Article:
My biggest loathing towards organic food is when some place like Woolies has little shiny packets of 8 dried peaches, organically grown in Southern Peru, wrapped in large quantities of non-recyclable packaging (nice and green in colour though, perhaps with a picture of a tree) that was shipped around the world to satisfy my urge to be organic.

I also am wary of the economics behind organic food. Growing food organically is obviously not as efficient as large scale non-organic farms, and sometimes I think I’d rather have chemicals in my food that someone destroy another bit of natural forest.

Besides, I eat a LOT of vegetables so whatever veggies they are, they need to be convenient, affordable and in regular supply.

Despite all these problems, I really do want freshly grown, delicious vegetables, free from harmful toxins and chemicals. I normally eat a huge amount of veggies and recently have been wanting to eat even more – especially greens as they are good alkalisers.  I’ve recently been learning more and more about why it’s so important to be eating plenty of greens. However, greens are the worst affected by pesticides and so if I increase the greens I eat, I’d like them to be ones I’ve grown or organic. So when I discovered Harvest of Hope I was converted.

Harvest of Hope provides boxes of freshly grown, organic vegetables to a host of convenient Cape Town pick-up spots.

Here are my reasons why since I discovered Harvest of Hope I now am just another white person who buys organic food.

  1. Harvest of Hope grows their veggies out on the Cape Flats, in an urban area. The veggies are grown by women from local townships like Nyanga and Gugulethu, for whom the project provides employment and a secure income. The women also feed their families with the veggies they grow.
  2. Since the veggies are grown in an urban setting, the veggies are travelling the shortest possible distance to me, the consumer (well except if I’m eating what I grow myself). Minimising transportation seriously cuts down on the carbon footprint of my food
  3. The veggies are not packaged. They come in boxes that are reused each week.
  4. It’s convenient! I can pick up my veggies at UCT! Here’s a full list of everywhere else they drop off.
  5. It’s affordable. R72 for a small box of 6-7 veggies for 2 people and R105 for a medium box of 9-12 veggies.
  6. They taste so good!
  7. It forces me to experiment with new veggies that I wouldn’t normally buy, which makes for more interesting cooking.

PS.  After some research, it has been discovered that it is true – #6 Organic Food, #5 Farmers’ Markets.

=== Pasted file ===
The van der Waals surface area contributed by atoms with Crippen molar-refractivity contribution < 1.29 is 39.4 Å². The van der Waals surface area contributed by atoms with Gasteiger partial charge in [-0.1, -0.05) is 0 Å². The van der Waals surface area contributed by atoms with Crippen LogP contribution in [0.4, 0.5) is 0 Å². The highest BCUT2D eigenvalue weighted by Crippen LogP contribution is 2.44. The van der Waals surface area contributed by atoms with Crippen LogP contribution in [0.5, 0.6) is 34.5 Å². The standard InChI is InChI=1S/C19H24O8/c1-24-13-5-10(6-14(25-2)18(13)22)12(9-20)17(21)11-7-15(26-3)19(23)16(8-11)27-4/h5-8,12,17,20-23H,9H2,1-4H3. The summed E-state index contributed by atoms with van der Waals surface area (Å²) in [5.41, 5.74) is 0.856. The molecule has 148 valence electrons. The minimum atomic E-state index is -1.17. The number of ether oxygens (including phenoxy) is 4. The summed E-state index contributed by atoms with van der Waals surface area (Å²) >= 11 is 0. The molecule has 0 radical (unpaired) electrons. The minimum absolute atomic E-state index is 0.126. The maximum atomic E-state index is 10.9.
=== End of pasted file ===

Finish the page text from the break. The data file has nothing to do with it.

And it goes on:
Superfoods

Superfoods are a revelation! The term includes foods that are powerhouses of nutrients and goodness to the point that they are also medicinal.  They are high in vitamins, minerals, and so eating superfoods provides the body with the minerals it needs, which reduces cravings for sweet or rich foods. Superfoods include: Chia, Maca, Raw Cacao, Hemp Seed, Spirulina and Baobab. Many of the superfoods have been used by ancient civilisations for millenia and were hailed for their healing and life giving properties. Maca was used by the Incans before warfare for the stamina and energy it gave.

Since I was introduced to the wonders of chia while spending time in the wonderful land of Hogsback, I have been incorporating more and more superfoods into my daily life and so you will be hearing lots more about them!

Some recipes I can recommend so far are: Chia porridge, Fruity Maca Smoothie and Raw Cacoa Snackbar

Where can you get them? Superfoods has a factory shop in Westlake Business Shop and you can find their products in more and more pharmacies and health shops around the country.

Atlas Trading Co

Atlas Trading Co:94 Wale Street, Cape Town;  (021) 423 4361;

Atlas Trading in Bo Kaap, Cape Town is a dark cave of enticing aromas. Boxes of spices, rice and legumes line the shop and friendly shop helpers will scoop these into brown paper bags for you, folding the bags tightly closed with a practiced flick of the fingers.

I buy my spices, herbs, legumes, seeds, dried fruit and nuts here.

To give you an idea of how affordable sprouts and legumes are here:

  • Soya beans: R.9.26/kg
  • Lentils: R14.50/kg
  • Mung beans: R23/kg
  • Chickpeas: R21/kg
  • Almonds: R76/kg
  • Pumpkin seeds: R77/kg
  • Sunflower seeds: R28/kg
  • 100g packets of mustard and fenugreek seeds to sprout are under R2.

The same goes for spices!

And after all, a little stroll along the cobbled alleys always makes the trip worthwhile!

Organic rooibos – an excuse for some cheesecake

I buy my rooibos from Arnold’s on Kloof Street. For R35 I get an enormous bag of organic rooibos and a free pot of tea while I’m there. It makes a perfect excuse for a piece of cheesecake!